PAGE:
Ubaldo Jimenez struggled and the Tribe’s bullpen imploded Saturday as the Pirates beat up on the Indians, 9-2, to even the series at a game apiece. The loss drops Cleveland’s record to 33-31 and puts them back to 1.5 games behind the White Sox in the AL Central. An 0-for-3 performance also snapped Michael Brantley‘s hitting streak at 22 games.
Despite the lopsided final score, it was the Indians who drew first blood. After the Pirates failed to score in the top of the first, Asdrubal Cabrera connected off of A.J. Burnett for a one-out solo home run to give the Tribe a 1-0 lead. Unfortunately, it didn’t last long—Pedro Alvarez tied it with a leadoff homer in the top of the second and Garrett Jones‘ RBI single put Pittsburgh ahead 2-1.
Casey Kotchman took Burnett deep to temporarily tie it again in the bottom of the fifth, but Pittsburgh’s bats woke up in the late innings. Casey McGehee ripped a two-run bomb off Jimenez in the sixth and Alex Presley went yard against Tony Sipp in the seventh, but the real damage was done in the ninth. The Pirates batted around against Nick Hagadone, rocking the rookie southpaw for four runs (all earned) on three hits and a walk in a rally capped by another Alvarez home run.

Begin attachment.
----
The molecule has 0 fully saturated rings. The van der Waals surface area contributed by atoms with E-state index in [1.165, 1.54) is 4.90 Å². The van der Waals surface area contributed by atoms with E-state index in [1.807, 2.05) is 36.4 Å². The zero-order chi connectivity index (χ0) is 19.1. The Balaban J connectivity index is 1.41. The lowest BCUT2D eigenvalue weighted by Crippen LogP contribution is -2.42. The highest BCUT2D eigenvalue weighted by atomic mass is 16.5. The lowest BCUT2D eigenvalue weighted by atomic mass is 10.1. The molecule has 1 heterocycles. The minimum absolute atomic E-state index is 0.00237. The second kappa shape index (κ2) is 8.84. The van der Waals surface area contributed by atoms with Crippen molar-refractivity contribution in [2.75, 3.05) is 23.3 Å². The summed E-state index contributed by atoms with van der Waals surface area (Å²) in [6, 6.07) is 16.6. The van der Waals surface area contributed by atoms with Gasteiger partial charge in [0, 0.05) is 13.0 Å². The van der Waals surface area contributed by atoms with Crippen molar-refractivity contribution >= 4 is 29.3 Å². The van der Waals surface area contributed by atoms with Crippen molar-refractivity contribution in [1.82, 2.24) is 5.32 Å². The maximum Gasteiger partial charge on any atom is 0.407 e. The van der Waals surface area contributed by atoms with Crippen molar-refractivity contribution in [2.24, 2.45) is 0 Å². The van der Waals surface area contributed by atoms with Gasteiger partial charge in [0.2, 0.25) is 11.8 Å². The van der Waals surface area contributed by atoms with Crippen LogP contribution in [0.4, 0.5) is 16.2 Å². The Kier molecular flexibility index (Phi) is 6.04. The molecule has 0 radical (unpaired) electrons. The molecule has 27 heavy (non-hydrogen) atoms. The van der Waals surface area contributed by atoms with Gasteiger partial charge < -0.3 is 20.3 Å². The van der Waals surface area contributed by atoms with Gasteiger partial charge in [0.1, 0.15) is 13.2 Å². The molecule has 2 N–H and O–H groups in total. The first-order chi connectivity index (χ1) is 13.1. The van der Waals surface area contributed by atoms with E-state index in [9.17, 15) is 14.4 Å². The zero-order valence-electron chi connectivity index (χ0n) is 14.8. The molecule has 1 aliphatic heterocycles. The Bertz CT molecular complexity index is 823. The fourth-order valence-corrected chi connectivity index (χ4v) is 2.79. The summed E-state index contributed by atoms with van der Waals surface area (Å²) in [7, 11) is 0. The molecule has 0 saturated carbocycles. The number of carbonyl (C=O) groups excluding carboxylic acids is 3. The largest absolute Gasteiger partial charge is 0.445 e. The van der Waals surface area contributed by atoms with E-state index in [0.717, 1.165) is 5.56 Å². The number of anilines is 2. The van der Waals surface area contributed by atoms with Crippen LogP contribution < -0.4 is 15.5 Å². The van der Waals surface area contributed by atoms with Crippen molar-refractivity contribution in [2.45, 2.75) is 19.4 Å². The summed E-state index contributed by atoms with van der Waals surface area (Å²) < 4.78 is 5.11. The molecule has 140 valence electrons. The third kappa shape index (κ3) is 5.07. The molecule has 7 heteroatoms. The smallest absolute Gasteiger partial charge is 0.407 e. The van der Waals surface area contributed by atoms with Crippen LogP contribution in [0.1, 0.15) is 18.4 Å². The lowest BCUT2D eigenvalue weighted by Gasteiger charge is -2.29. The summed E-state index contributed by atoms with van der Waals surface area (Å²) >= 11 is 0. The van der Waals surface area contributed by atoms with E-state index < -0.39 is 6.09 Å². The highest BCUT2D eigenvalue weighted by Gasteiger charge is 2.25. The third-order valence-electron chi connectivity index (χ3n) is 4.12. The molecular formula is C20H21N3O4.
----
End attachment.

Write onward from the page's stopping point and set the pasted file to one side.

The Good: Asdrubal Cabrera had a great game, going 2-for-3 with a homer and a walk. Jason Kipnis (2-for-4) also had a mutli-hit game, while Cleveland’s hitters combined to work five walks. And though Joe Smith wasn’t exactly lights out when he entered the game in relief of Tony Sipp, he kept Pittsburgh from scoring for 1.2 innings between the rallies against Sipp and Hagadone.
The Bad: It wasn’t a terrible start for Ubaldo Jimenez, but it was a disappointing follow-up to his last two superb outings. The weak-hitting Pirates knocked him for four runs on seven hits (including two home runs) in six innings. His six strikeouts against just two walks were encouraging signs, though.
Meanwhile, the Tribe’s middle relief and mop-up bullpen contingents continue to struggle, including the usually reliable Nick Hagadone, who suffered easily the worst outing of his (albeit short) career. And while this sounds worse than it is given his 2012 numbers, the Indians got held to two runs by A.J. Burnett.
The “Huh?”: I waste a long of virtual ink in this section questioning Manny Acta‘s batting orders, so at the risk of sounding patronizing I think it’s only fair to use this space to give credit where credit is due. I don’t know that I would have filled out the lineup card exactly the way Acta did Saturday night, but overall it looked pretty much how it should.
Interesting Tidbit: Ubaldo Jimenez has now allowed only three walks in his last three starts. The last time he accomplished that feat over three consecutive outings was almost exactly a year ago—June 7, June 12, and June 18, 2011.